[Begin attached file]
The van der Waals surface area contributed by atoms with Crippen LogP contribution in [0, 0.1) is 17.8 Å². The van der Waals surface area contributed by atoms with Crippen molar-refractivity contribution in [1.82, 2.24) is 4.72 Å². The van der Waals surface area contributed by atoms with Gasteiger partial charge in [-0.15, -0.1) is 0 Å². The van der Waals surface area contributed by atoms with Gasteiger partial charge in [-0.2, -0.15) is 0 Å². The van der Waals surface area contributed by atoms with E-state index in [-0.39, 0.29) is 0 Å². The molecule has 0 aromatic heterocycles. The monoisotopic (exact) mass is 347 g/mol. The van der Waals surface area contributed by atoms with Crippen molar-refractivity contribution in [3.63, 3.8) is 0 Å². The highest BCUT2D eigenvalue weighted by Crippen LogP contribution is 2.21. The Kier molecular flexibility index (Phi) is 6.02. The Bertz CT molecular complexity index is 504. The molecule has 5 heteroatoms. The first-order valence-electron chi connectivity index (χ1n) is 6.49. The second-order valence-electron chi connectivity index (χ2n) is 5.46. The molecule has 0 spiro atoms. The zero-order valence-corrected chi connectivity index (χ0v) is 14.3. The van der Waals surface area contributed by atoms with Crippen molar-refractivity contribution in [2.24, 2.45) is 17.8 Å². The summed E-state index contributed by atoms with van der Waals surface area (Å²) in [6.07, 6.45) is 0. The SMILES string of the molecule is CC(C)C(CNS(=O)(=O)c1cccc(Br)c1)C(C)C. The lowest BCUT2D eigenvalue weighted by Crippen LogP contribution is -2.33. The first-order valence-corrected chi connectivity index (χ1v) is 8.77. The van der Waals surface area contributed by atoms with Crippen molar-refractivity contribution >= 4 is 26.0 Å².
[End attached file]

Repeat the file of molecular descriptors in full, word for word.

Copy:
The van der Waals surface area contributed by atoms with Crippen LogP contribution in [0, 0.1) is 17.8 Å². The van der Waals surface area contributed by atoms with Crippen molar-refractivity contribution in [1.82, 2.24) is 4.72 Å². The van der Waals surface area contributed by atoms with Gasteiger partial charge in [-0.15, -0.1) is 0 Å². The van der Waals surface area contributed by atoms with Gasteiger partial charge in [-0.2, -0.15) is 0 Å². The van der Waals surface area contributed by atoms with E-state index in [-0.39, 0.29) is 0 Å². The molecule has 0 aromatic heterocycles. The monoisotopic (exact) mass is 347 g/mol. The van der Waals surface area contributed by atoms with Crippen molar-refractivity contribution in [3.63, 3.8) is 0 Å². The highest BCUT2D eigenvalue weighted by Crippen LogP contribution is 2.21. The Kier molecular flexibility index (Phi) is 6.02. The Bertz CT molecular complexity index is 504. The molecule has 5 heteroatoms. The first-order valence-electron chi connectivity index (χ1n) is 6.49. The second-order valence-electron chi connectivity index (χ2n) is 5.46. The molecule has 0 spiro atoms. The zero-order valence-corrected chi connectivity index (χ0v) is 14.3. The van der Waals surface area contributed by atoms with Crippen molar-refractivity contribution in [2.24, 2.45) is 17.8 Å². The summed E-state index contributed by atoms with van der Waals surface area (Å²) in [6.07, 6.45) is 0. The SMILES string of the molecule is CC(C)C(CNS(=O)(=O)c1cccc(Br)c1)C(C)C. The lowest BCUT2D eigenvalue weighted by Crippen LogP contribution is -2.33. The first-order valence-corrected chi connectivity index (χ1v) is 8.77. The van der Waals surface area contributed by atoms with Crippen molar-refractivity contribution >= 4 is 26.0 Å².